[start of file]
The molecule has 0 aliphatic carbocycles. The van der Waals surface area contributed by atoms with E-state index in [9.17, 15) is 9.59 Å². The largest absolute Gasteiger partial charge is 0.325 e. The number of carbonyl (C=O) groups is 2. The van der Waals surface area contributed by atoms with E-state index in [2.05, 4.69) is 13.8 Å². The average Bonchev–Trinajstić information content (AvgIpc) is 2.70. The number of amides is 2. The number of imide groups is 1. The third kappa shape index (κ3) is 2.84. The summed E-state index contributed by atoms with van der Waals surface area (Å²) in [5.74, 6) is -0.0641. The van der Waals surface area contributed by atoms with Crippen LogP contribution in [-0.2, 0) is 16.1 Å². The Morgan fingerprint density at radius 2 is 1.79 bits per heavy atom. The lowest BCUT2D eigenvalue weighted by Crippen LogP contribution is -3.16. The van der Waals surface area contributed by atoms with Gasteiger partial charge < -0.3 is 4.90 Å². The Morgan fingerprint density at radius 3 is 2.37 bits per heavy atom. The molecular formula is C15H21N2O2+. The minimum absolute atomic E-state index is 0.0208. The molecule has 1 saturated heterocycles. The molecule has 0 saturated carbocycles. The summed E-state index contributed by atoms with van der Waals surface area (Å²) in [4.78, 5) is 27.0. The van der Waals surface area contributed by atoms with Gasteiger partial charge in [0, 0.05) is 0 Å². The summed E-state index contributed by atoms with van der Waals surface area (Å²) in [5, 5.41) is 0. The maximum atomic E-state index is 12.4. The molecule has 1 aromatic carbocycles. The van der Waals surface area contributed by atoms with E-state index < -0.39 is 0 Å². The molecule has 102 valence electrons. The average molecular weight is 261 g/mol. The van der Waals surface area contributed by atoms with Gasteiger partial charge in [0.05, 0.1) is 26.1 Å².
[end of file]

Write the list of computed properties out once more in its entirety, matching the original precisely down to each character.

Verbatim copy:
The molecule has 0 aliphatic carbocycles. The van der Waals surface area contributed by atoms with E-state index in [9.17, 15) is 9.59 Å². The largest absolute Gasteiger partial charge is 0.325 e. The number of carbonyl (C=O) groups is 2. The van der Waals surface area contributed by atoms with E-state index in [2.05, 4.69) is 13.8 Å². The average Bonchev–Trinajstić information content (AvgIpc) is 2.70. The number of amides is 2. The number of imide groups is 1. The third kappa shape index (κ3) is 2.84. The summed E-state index contributed by atoms with van der Waals surface area (Å²) in [5.74, 6) is -0.0641. The van der Waals surface area contributed by atoms with Crippen LogP contribution in [-0.2, 0) is 16.1 Å². The Morgan fingerprint density at radius 2 is 1.79 bits per heavy atom. The lowest BCUT2D eigenvalue weighted by Crippen LogP contribution is -3.16. The van der Waals surface area contributed by atoms with Gasteiger partial charge < -0.3 is 4.90 Å². The Morgan fingerprint density at radius 3 is 2.37 bits per heavy atom. The molecular formula is C15H21N2O2+. The minimum absolute atomic E-state index is 0.0208. The molecule has 1 saturated heterocycles. The molecule has 0 saturated carbocycles. The summed E-state index contributed by atoms with van der Waals surface area (Å²) in [4.78, 5) is 27.0. The van der Waals surface area contributed by atoms with Gasteiger partial charge in [0, 0.05) is 0 Å². The summed E-state index contributed by atoms with van der Waals surface area (Å²) in [5, 5.41) is 0. The maximum atomic E-state index is 12.4. The molecule has 1 aromatic carbocycles. The van der Waals surface area contributed by atoms with E-state index < -0.39 is 0 Å². The molecule has 102 valence electrons. The average molecular weight is 261 g/mol. The van der Waals surface area contributed by atoms with Gasteiger partial charge in [0.05, 0.1) is 26.1 Å².